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Oxidized low-density lipoprotein activates p66Shc via lectin-like oxidized low-density lipoprotein receptor-1, protein kinase C-beta, and c-Jun N-terminal kinase kinase in human endothelial cells.


Shi, Yi; Cosentino, Francesco; Camici, Giovanni G; Akhmedov, Alexander; Vanhoutte, Paul M; Tanner, Felix C; Lüscher, Thomas F (2011). Oxidized low-density lipoprotein activates p66Shc via lectin-like oxidized low-density lipoprotein receptor-1, protein kinase C-beta, and c-Jun N-terminal kinase kinase in human endothelial cells. Arteriosclerosis, Thrombosis, and Vascular Biology, 31(9):2090-2097.

Abstract

Objective: Deletion of the mitochondrial gene p66Shc protects from endothelial dysfunction and atherosclerotic plaque formation in mice fed a high-fat diet. However, the molecular mechanisms underlying this beneficial effect have not yet been delineated. The present study was designed to elucidate the proatherogenic mechanisms by which p66Shc mediates oxidized low-density lipoprotein (oxLDL) uptake by the endothelium, a critical step in plaque formation.

Methods and Results: Incubation of human aortic endothelial cells with oxLDL led to phosphorylation of p66Shc at Ser36. Inhibition of lectin-like oxLDL receptor-1 prevented p66Shc phosphorylation, confirming that this effect is mediated by lectin-like oxLDL receptor-1. OxLDL also increased phosphorylation of protein kinase C β2 (PKCβ2) at both Thr641 and Ser660, as well as c-Jun N-terminal kinase (JNK). Furthermore, inhibition of PKCβ2 prevented the activation of JNK, suggesting that PKCβ2 is upstream of JNK. Finally, p66Shc silencing blunted oxLDL-induced O2−. production, underscoring the critical role of p66Shc in oxLDL-induced oxidative stress in endothelial cells.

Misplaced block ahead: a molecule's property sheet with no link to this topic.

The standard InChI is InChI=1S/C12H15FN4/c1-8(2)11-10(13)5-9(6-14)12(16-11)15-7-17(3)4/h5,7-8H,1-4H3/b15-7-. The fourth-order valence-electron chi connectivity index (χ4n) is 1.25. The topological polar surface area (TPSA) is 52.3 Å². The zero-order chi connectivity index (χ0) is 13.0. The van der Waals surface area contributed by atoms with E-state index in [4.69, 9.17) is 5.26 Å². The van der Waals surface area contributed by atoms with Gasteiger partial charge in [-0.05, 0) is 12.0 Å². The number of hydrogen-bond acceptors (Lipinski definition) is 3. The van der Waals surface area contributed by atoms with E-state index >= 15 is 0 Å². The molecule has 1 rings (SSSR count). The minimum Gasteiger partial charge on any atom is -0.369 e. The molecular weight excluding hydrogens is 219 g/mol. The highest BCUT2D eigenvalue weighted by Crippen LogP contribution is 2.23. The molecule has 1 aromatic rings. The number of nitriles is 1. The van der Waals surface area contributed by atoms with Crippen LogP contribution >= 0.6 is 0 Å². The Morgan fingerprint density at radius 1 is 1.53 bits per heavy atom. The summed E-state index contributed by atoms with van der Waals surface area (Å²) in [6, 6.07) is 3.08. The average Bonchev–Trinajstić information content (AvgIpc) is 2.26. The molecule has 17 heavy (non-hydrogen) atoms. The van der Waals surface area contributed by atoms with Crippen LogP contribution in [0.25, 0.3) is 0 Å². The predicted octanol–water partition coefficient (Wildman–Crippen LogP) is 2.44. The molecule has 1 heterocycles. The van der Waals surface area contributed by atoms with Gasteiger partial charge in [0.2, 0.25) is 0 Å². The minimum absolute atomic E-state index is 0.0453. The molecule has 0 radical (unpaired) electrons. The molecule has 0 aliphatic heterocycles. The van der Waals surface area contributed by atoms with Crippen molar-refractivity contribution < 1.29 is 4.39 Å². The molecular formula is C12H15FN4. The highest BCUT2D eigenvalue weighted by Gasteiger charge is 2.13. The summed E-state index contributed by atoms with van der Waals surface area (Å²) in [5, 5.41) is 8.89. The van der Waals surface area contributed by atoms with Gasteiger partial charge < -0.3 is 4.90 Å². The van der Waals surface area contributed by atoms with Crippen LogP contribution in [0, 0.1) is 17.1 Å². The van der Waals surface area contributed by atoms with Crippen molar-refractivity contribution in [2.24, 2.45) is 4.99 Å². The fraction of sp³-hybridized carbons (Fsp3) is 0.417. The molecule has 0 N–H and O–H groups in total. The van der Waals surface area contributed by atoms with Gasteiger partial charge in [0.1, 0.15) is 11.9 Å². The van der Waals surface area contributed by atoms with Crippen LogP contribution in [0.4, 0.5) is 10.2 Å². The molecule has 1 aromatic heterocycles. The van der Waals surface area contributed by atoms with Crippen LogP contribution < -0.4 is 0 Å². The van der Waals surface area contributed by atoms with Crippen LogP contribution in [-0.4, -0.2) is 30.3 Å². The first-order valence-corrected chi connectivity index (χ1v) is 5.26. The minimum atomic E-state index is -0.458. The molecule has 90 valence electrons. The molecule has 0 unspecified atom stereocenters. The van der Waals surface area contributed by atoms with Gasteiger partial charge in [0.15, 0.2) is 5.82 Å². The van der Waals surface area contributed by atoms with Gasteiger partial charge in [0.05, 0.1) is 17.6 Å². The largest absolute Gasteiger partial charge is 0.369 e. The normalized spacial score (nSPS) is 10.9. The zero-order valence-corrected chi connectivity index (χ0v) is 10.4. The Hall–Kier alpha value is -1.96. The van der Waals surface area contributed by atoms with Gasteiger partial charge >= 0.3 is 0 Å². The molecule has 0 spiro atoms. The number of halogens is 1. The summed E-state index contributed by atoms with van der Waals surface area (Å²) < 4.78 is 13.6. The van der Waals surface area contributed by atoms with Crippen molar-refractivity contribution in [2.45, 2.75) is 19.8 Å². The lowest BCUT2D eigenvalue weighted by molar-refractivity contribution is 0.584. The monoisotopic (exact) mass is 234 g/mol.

Conclusion: In this study we provide the molecular mechanisms mediating the previously observed atherogenic properties of p66Shc. Taken together, our data set the stage for the design of novel therapeutic tools to retard atherogenesis through the inhibition of p66Shc.

Abstract

Objective: Deletion of the mitochondrial gene p66Shc protects from endothelial dysfunction and atherosclerotic plaque formation in mice fed a high-fat diet. However, the molecular mechanisms underlying this beneficial effect have not yet been delineated. The present study was designed to elucidate the proatherogenic mechanisms by which p66Shc mediates oxidized low-density lipoprotein (oxLDL) uptake by the endothelium, a critical step in plaque formation.

Methods and Results: Incubation of human aortic endothelial cells with oxLDL led to phosphorylation of p66Shc at Ser36. Inhibition of lectin-like oxLDL receptor-1 prevented p66Shc phosphorylation, confirming that this effect is mediated by lectin-like oxLDL receptor-1. OxLDL also increased phosphorylation of protein kinase C β2 (PKCβ2) at both Thr641 and Ser660, as well as c-Jun N-terminal kinase (JNK). Furthermore, inhibition of PKCβ2 prevented the activation of JNK, suggesting that PKCβ2 is upstream of JNK. Finally, p66Shc silencing blunted oxLDL-induced O2−. production, underscoring the critical role of p66Shc in oxLDL-induced oxidative stress in endothelial cells.

Conclusion: In this study we provide the molecular mechanisms mediating the previously observed atherogenic properties of p66Shc. Taken together, our data set the stage for the design of novel therapeutic tools to retard atherogenesis through the inhibition of p66Shc.

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Additional indexing

Item Type:Journal Article, refereed, original work
Communities & Collections:04 Faculty of Medicine > Center for Integrative Human Physiology
Dewey Decimal Classification:570 Life sciences; biology
610 Medicine & health
Language:English
Date:2011
Deposited On:20 Jul 2012 10:58
Last Modified:05 Apr 2016 15:49
Publisher:Lippincott Wiliams & Wilkins
ISSN:1079-5642
Funders:Swiss National Research Foundation (Grant 3100-06811802/1 to T.F.L., Grant 3100-30130500 to G.G.C.), Swiss Heart Foundation, MERCATOR Schweiz Foundation, Fondazione Roma, Italy
Free access at:Publisher DOI. An embargo period may apply.
Publisher DOI:https://doi.org/10.1161/ATVBAHA.111.229260
PubMed ID:21817106

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